Major Groundwater Withdrawals - LEAP Project

Both HB 1305 and SB 249, pertaining to the LEAP Project, failed to advance in both the House and Senate Chambers. These identical bills, in their respective chambers, aimed to mandate state-issued permits for significant groundwater withdrawal facilities after public meetings and feasibility assessments. It is probable that no legislative action will occur until the completion of the IFA study.


HB 1383 was signed into law, which continues the process of deregulating wetlands in Indiana in response to the Supreme Court ruling. However, according to an assessment by our lobbying firm BPAG, the bill is not considered to be as detrimental as it could have been. Additionally, Senator Glick's SB 246 has also been signed into law. This legislation offers developers comparable incentives for conserving wetlands, which are defined as "wildlands" under her bill, without further deregulation. Notably, HB 1383 garnered support from the Indiana Builders Association and IDEM.


Here are bills we tracked throughout the session that have passed:

You can find the full list of bills signed by the Governor as well as more details on each bill here.

• HB 1108 - Development restrictions on slopes.

This bill prohibits local governments from barring development on slopes of less than 25%, unless the parcel drains to a receiving body of water that is a source of drinking water.

• HB 1122 - Underground facility protection.

This bill decreases the mandatory notification period for conducting an excavation or demolition from 20 days to 10 days.

• HB 1206 - Voting by small water and wastewater utilities.

As mentioned in our highlights above, we provided testimony on this bill, which grants small and rural utilities the option to vote by absentee ballot when deciding to opt in or out of the Indiana Utility Regulatory Commission (IURC).

• HB 1329 - Local government matters.

This bill prohibits local governments from requiring septic system inspections prior to property transfer, among other things.

•HB 1352 - Inspection of residential onsite sewage systems. 

This bill prohibits local governments from requiring septic inspections unless the manufacturer recommends multiple annual inspections.

• HB 1383 - Wetlands.

This bill alters the procedure for designating and categorizing wetlands, resulting in a decrease in the quantity and percentages of wetlands classified as Class III. Consequently, this change diminishes the level of state regulatory safeguarding and/or obligatory mitigation for affected wetlands.

• SB 5 - Lead water line replacement and lead remediation.

This bill accelerates the timeline to replace Indiana’s lead pipes by enabling utility companies with Indiana Utility Regulatory Commission-approved lead line service replacement plans to work in a more cost effective and timely manner. Essentially, it allows utilities to replace lead service lines on residential property if the owner fails to do so in a timely manner.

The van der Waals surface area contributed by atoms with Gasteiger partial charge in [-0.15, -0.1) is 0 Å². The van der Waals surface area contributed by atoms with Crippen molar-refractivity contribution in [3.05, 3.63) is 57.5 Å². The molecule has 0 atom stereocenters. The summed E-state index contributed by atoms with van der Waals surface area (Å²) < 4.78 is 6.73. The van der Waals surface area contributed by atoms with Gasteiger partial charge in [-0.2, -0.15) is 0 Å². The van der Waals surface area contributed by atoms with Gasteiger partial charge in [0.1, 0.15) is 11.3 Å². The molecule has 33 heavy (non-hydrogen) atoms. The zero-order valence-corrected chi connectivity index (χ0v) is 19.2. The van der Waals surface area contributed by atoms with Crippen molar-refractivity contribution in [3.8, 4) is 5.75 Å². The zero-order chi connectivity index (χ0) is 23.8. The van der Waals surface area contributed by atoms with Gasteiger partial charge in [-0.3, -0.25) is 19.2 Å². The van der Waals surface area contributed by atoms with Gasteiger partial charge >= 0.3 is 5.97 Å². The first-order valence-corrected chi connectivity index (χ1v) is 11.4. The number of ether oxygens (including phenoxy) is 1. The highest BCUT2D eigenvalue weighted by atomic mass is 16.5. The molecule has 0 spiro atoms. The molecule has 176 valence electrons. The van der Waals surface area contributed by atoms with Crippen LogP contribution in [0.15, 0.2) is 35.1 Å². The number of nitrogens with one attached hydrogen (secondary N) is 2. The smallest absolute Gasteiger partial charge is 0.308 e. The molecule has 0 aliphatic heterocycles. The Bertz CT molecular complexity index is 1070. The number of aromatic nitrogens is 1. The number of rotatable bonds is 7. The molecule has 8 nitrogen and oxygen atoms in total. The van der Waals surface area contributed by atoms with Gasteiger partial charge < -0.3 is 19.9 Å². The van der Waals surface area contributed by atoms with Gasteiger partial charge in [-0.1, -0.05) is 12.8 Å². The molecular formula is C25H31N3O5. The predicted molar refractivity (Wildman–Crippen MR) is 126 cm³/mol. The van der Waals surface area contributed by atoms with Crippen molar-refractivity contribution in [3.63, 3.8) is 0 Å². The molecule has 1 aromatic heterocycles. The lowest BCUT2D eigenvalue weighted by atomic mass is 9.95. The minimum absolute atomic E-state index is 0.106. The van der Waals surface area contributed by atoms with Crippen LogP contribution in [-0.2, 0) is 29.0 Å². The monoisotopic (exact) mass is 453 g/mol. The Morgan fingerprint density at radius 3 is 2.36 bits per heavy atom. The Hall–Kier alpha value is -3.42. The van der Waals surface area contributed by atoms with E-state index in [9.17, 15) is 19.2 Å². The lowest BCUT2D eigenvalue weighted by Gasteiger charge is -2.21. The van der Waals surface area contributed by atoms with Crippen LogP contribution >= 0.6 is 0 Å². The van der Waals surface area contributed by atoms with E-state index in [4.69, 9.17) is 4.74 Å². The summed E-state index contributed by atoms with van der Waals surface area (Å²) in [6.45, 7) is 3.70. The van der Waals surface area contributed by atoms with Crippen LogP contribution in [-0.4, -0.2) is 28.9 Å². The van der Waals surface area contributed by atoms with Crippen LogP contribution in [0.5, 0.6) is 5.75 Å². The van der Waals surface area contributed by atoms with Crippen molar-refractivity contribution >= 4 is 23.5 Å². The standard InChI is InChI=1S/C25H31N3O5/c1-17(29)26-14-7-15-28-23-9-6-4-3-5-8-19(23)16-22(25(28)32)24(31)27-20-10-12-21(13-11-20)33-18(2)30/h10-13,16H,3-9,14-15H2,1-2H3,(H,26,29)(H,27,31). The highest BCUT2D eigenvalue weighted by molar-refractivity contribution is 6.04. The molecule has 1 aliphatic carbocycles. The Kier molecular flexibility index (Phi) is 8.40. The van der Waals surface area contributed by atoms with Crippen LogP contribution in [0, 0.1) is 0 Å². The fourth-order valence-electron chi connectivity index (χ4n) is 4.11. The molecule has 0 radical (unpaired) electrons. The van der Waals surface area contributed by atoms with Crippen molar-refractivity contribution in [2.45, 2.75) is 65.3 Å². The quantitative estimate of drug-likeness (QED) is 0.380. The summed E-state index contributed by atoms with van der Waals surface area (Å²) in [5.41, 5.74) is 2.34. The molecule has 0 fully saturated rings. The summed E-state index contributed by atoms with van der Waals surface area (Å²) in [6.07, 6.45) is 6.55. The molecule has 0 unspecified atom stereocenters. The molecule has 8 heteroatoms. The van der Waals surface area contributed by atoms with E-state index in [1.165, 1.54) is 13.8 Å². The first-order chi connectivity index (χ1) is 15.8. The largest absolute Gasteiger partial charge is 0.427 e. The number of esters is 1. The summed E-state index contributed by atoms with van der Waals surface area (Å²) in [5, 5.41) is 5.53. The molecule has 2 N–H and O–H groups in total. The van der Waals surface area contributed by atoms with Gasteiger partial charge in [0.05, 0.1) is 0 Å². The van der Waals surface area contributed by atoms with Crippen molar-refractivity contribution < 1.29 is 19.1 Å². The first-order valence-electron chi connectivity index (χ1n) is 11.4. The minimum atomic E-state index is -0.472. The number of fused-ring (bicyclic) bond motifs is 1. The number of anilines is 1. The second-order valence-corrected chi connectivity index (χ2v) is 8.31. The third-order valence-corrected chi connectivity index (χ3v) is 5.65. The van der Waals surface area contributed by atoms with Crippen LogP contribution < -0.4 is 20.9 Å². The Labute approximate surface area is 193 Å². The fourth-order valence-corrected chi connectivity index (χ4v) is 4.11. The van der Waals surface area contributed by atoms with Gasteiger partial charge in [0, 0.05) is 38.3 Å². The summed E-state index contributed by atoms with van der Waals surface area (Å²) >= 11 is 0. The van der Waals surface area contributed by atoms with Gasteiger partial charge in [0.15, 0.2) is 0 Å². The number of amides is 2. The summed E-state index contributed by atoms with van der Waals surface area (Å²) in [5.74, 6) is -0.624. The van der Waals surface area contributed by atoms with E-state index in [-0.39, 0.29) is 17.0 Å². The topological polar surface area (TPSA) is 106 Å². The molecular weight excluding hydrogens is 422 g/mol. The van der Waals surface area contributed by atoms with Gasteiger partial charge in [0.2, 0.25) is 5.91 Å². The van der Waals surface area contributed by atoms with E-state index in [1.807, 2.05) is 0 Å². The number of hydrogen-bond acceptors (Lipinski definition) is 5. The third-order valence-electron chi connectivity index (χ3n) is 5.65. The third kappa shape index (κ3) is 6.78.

• SB 150 - Artificial intelligence and cybersecurity.

This bill allows the use of Artificial Intelligence technology to be adopted by public entities, including school corporations. It creates a task force to study the impact of AI and make recommendations, as well as identify challenges and best practices.

• SB 206 - Environmental matters.

This bill authorizes the Indiana Department of Environmental Management (IDEM) to use electronic methods for various communications and processes. It allows for electronic delivery of mail, notices, and permit applications, as well as access to documents for public comment. The bill also requires IDEM to make determinations on biomass facility applications within 90 days and removes the exemption from departmental approval for facilities subject to air pollution control permits.

• SB 246 - Assessment of wetlands classified as wildlands.

This bill permits property owners with designated wetlands exceeding 0.5 acre to classify such areas as "wildlands" for the purpose of property tax assessment.

• SB 247 - Water and wastewater utility infrastructure.

This bill streamlines the acquisition process for small water or wastewater utilities by other utilities, expediting the transition.


Here are bills we tracked throughout the session that did not pass:

• HB 1060 - Environmental scrutiny before property transfer.

• HB 1085 - PFAS water safety standards.

• HB 1117 - School Grants for Lead Testing and Remediation.

• HB 1180 - Public employers.

• HB 1305 - Major ground water withdrawal facilities.

• HB 1322 - Sales tax exemption for utility service.

• HB 1363 - Elimination of sales tax on utility service.

• HB 1394 - DNR best available flood hazard data.

• HB 1399 - PFAS chemicals.

• HB 1403 - Determining existence and class of wetlands.

• SB 249 - Major ground water withdrawal facilities.

• SB 259 - Local wastewater and clean energy districts.

• SB 271 - Water resource management.

• SB 278 - Utility disconnections and customer data reports.

• SB 288 - Extension of water service to schools.

• SB 295 - Indiana economic development corporation.


What’s Next?

With the conclusion of the legislative session, many legislators are now turning their attention to elections and gearing up for interim study committees and next year's budget session. Meanwhile, at AIRW, we're actively setting up our Legislative Committee, strategizing new legislative events, maintaining communication with our lobbying firm (BPAG), engaging in discussions about potential beneficial legislation for our members, and working alongside the National Rural Water Association on federal legislative initiatives, especially as it pertains to important funding for our rural communities.